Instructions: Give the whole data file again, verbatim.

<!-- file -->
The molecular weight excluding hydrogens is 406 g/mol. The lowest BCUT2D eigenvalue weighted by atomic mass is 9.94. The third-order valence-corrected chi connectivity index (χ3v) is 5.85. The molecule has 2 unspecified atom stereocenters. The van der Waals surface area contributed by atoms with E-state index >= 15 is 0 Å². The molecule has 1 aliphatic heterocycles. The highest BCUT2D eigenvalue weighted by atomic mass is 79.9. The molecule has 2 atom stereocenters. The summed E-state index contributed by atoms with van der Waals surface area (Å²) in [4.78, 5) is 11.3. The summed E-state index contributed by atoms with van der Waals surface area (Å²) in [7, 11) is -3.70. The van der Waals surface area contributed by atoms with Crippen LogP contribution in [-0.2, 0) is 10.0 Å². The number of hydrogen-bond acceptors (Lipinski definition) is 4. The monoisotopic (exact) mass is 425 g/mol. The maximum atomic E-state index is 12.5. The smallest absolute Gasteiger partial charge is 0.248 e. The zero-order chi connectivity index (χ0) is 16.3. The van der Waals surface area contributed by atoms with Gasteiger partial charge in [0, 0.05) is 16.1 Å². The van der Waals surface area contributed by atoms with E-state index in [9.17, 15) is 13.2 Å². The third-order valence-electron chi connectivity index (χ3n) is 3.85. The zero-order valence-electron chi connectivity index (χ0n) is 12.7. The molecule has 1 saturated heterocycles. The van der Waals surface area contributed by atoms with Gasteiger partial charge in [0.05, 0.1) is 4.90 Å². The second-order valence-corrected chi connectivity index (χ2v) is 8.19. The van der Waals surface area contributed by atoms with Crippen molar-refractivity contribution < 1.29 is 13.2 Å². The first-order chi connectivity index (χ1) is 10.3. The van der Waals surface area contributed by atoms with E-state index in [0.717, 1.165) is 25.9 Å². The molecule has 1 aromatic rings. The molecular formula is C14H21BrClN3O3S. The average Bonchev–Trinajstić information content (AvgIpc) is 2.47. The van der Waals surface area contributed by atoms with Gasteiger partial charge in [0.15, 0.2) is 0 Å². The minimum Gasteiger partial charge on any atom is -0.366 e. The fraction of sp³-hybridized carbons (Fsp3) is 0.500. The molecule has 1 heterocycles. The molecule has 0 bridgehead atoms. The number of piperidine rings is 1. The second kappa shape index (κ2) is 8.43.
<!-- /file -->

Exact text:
The molecular weight excluding hydrogens is 406 g/mol. The lowest BCUT2D eigenvalue weighted by atomic mass is 9.94. The third-order valence-corrected chi connectivity index (χ3v) is 5.85. The molecule has 2 unspecified atom stereocenters. The van der Waals surface area contributed by atoms with E-state index >= 15 is 0 Å². The molecule has 1 aliphatic heterocycles. The highest BCUT2D eigenvalue weighted by atomic mass is 79.9. The molecule has 2 atom stereocenters. The summed E-state index contributed by atoms with van der Waals surface area (Å²) in [4.78, 5) is 11.3. The summed E-state index contributed by atoms with van der Waals surface area (Å²) in [7, 11) is -3.70. The van der Waals surface area contributed by atoms with Crippen LogP contribution in [-0.2, 0) is 10.0 Å². The number of hydrogen-bond acceptors (Lipinski definition) is 4. The monoisotopic (exact) mass is 425 g/mol. The maximum atomic E-state index is 12.5. The smallest absolute Gasteiger partial charge is 0.248 e. The zero-order chi connectivity index (χ0) is 16.3. The van der Waals surface area contributed by atoms with Gasteiger partial charge in [0, 0.05) is 16.1 Å². The van der Waals surface area contributed by atoms with E-state index in [9.17, 15) is 13.2 Å². The third-order valence-electron chi connectivity index (χ3n) is 3.85. The zero-order valence-electron chi connectivity index (χ0n) is 12.7. The molecule has 1 saturated heterocycles. The van der Waals surface area contributed by atoms with Gasteiger partial charge in [0.05, 0.1) is 4.90 Å². The second-order valence-corrected chi connectivity index (χ2v) is 8.19. The van der Waals surface area contributed by atoms with Crippen molar-refractivity contribution < 1.29 is 13.2 Å². The first-order chi connectivity index (χ1) is 10.3. The van der Waals surface area contributed by atoms with E-state index in [0.717, 1.165) is 25.9 Å². The molecule has 1 aromatic rings. The molecular formula is C14H21BrClN3O3S. The average Bonchev–Trinajstić information content (AvgIpc) is 2.47. The van der Waals surface area contributed by atoms with Gasteiger partial charge in [0.15, 0.2) is 0 Å². The minimum Gasteiger partial charge on any atom is -0.366 e. The fraction of sp³-hybridized carbons (Fsp3) is 0.500. The molecule has 1 heterocycles. The molecule has 0 bridgehead atoms. The number of piperidine rings is 1. The second kappa shape index (κ2) is 8.43.